Time for a physical
Why do those words have to sound so painful? Wouldn’t it be nice if that were a sign of something positive? Often times we anticipate bad news or just await the awkward feeling of baring it all in front of a stranger. Day after day many people do make that undesirable trip to the doctor to receive their physical. They understand the importance of keeping up on good physical health. They understand how important it is to take care of things now as it is just developing before it becomes too problematic to deal with. It’s not a person’s most favorite thing to do but they do it. They do it because it’s just what we have been told to do for most of our life.
Unfortunately, very few people take the same steps for their mental health. They don’t check in with themselves or anyone else on a regular basis to see if they are “healthy”. Instead, the approach the many take regarding this matter is reactive. They wait and see how long they can handle things before they absolutely recognize and acknowledge that it’s time to get some help. The sad truth is that we take better preventative measure with cars, plumbing, and for some even their landscaping than we do with our own mental health. The irony in this is that without a strong mental health we often suffer the most devastating effects on our physical health, therefore, causing us to seek medical treatment.
So why is this? Surely people have to understand the connection between mental and physical health. Surely people have to understand that living a life regularly filled with stress, anxiety, depressed mood, marital conflict, family conflict, etc., must have a negative impact on their physical health. I’m sure that anyone over the age of 40 who visits a doctor has heard the speech about the connection between stress and heart attacks and/or a stroke.
So what is the barrier keeping people from having the regular mental health physical? Sadly, it is the fact that we still live in a world that ostracizes and stigmatizes anyone who deals with their mental health through seeking assistance from others. We still live in a world that portrays a therapist as a 50 year old bearded white male who wears a white lab coat and deals with people in a dark mysterious insane asylum. The reality is that most therapists/counselors couldn’t be farther from this stereotype. Sure there are still some holdovers that fit that mold. But the landscape of counseling has changed dramatically, for the better I do believe.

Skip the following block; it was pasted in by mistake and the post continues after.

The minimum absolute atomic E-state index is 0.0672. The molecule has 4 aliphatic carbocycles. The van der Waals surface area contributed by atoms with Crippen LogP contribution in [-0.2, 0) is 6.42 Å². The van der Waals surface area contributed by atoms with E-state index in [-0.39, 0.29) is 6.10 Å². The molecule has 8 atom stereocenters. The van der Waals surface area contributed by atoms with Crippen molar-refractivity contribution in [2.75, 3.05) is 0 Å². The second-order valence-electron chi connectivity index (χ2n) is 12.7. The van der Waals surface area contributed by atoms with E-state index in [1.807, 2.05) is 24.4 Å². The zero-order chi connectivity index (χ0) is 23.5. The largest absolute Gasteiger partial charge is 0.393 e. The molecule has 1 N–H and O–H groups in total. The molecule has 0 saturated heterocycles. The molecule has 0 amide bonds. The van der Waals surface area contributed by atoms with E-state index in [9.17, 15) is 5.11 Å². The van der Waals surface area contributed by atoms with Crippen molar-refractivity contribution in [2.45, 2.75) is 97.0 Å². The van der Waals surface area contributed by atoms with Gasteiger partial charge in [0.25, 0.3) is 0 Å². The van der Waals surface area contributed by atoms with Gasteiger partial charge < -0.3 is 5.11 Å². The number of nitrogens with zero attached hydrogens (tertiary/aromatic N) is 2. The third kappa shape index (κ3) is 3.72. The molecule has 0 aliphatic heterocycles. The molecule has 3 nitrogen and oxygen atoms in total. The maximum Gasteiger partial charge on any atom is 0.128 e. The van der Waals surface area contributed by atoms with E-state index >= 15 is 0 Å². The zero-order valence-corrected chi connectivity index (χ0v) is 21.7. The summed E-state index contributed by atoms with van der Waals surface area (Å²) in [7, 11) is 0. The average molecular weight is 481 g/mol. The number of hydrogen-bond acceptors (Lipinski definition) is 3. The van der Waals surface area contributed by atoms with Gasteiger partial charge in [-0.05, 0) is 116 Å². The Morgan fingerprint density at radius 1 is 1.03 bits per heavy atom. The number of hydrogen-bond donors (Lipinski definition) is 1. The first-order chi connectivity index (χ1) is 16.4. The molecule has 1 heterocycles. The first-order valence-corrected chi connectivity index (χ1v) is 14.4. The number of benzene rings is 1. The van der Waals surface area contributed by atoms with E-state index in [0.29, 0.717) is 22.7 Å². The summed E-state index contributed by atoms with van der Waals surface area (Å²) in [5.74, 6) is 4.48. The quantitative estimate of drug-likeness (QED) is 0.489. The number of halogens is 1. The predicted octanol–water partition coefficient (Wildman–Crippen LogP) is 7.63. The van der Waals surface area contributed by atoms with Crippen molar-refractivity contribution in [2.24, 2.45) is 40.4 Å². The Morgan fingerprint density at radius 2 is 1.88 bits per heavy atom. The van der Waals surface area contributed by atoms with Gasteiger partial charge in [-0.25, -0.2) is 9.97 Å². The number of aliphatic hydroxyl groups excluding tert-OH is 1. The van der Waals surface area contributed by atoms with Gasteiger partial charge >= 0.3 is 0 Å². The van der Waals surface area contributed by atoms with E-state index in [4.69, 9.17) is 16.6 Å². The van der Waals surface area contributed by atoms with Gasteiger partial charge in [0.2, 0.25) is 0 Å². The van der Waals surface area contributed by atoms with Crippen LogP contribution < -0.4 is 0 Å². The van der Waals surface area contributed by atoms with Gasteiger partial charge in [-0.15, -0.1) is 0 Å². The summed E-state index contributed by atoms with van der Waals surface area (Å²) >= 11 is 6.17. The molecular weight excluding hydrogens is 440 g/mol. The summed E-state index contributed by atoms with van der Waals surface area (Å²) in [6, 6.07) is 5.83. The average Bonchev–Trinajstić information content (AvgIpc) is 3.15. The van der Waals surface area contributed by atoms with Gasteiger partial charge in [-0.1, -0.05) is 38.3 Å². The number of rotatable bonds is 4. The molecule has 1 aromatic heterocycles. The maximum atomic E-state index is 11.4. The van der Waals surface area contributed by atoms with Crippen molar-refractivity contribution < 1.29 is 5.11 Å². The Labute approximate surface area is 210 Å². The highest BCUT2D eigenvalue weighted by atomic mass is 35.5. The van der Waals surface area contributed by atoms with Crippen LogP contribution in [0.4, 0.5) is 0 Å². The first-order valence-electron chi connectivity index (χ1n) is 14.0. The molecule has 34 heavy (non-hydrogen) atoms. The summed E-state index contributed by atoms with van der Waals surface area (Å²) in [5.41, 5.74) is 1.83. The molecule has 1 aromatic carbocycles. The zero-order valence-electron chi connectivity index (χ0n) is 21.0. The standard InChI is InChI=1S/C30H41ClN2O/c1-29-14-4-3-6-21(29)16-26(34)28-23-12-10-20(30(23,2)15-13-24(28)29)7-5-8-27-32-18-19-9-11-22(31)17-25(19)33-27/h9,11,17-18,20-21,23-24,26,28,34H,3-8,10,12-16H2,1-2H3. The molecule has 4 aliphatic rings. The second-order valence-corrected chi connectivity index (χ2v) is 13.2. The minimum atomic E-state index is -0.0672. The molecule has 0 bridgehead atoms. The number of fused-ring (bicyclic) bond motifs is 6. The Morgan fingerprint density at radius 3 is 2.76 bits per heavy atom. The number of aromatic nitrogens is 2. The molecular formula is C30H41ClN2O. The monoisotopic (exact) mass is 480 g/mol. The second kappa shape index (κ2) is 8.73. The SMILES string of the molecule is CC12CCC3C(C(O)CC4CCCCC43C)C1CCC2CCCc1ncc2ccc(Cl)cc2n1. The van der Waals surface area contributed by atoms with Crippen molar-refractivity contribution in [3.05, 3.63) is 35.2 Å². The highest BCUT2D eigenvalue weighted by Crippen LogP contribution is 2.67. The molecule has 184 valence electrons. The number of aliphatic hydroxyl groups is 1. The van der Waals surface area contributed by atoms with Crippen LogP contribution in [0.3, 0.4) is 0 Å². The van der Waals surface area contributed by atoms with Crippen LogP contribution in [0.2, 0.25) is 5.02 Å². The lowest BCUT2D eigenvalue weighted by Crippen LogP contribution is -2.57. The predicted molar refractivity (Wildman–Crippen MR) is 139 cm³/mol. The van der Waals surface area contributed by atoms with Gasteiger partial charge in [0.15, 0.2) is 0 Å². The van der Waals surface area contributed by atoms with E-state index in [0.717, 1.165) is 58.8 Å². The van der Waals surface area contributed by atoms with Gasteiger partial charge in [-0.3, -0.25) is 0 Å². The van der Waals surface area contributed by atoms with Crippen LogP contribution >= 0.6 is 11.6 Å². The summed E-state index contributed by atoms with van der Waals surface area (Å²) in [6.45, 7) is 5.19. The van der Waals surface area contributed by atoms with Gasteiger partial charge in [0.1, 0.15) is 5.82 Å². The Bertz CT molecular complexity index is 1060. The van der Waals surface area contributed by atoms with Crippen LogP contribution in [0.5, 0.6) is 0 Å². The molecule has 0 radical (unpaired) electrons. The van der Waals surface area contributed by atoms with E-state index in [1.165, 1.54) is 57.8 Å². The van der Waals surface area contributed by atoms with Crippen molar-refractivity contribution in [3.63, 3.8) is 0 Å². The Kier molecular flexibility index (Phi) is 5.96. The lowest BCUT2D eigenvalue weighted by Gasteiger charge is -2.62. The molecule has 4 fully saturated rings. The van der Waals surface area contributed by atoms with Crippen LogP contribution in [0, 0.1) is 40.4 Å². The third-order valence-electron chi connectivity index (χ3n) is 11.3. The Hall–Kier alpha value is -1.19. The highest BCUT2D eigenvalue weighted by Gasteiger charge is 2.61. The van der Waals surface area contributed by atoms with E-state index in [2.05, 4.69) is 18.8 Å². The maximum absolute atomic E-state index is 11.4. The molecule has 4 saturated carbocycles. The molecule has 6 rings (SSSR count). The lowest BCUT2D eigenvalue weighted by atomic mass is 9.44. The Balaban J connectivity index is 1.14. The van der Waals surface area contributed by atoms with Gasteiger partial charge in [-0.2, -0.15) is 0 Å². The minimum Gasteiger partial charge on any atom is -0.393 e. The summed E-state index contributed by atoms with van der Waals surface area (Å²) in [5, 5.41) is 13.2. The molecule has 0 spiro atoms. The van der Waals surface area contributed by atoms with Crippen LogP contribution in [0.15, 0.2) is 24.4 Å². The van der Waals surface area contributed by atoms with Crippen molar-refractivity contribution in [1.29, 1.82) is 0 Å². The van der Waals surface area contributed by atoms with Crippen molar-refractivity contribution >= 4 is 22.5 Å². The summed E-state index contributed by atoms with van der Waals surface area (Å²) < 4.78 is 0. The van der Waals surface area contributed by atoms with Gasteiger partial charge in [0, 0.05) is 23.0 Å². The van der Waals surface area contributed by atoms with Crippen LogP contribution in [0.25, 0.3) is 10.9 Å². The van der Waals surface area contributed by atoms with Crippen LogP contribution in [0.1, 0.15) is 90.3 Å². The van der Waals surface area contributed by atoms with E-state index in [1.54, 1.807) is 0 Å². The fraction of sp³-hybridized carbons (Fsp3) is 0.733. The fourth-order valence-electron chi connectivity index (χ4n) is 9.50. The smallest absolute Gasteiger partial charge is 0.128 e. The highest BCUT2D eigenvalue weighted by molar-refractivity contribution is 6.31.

Therapy is no longer primarily focused on the severely mentally ill. The primary focus of therapy isn’t about helping the people who are schizophrenic and can’t carry on a normal conversation. It isn’t about helping those that are so severely depressed they have suicidal thoughts multiple times a day and have to be under constant supervision. Sure these people still do exist and they do still receive therapeutic services. However, the vast majority of therapy work today is done with people who are dealing with common everyday challenges who just need that little extra support to get through to where they want to be.
The everyday challenges that people are facing are the challenges of making their relationship work after an affair; how to regain trust. The challenges of a middle school student who is constantly disruptive in class because of their hyperactive or distracted behaviors. (No, not all kids are Attention Deficit) The challenges of parenting an adolescent who suffers from depression and/or anxiety. Therapy focuses on helping the adult who has been told they have “anger problems” realize that really that anger is better explained by calling it anxiety. The list goes on and on regarding these “everyday problems”. The challenge is getting people to realize that they don’t have to deal with these challenges on their own.
It’s time for people to start getting a physical. A mental health physical. If couples took inventory of their relationship once a year and were not aggressive towards each other, and were able to communicate with their partner what they both need to do to improve their relationship, we may just see a significant decrease in separation and divorce. If families took inventory of how the children felt about their parents and the general atmosphere of the family once or twice a year, we may just see a decrease in family conflict. If individuals received their mental health physical to see how they were coping with current life events maybe their primary care physicians would be treating less heart attacks and depression.
We have well woman checks. We have annual physicals for men. We have sports physicals and checkups for kids. When will we get to the point when we realize that it’s okay to have a mental health check up? Life continues to evolve and change every day in the fast paced world we live in. We are connected to anything we want to be connected with through only the touch of a button. Yet somehow we continue to operate with an outdated vision of how much importance we should give our mental health. Seems a little crazy to me.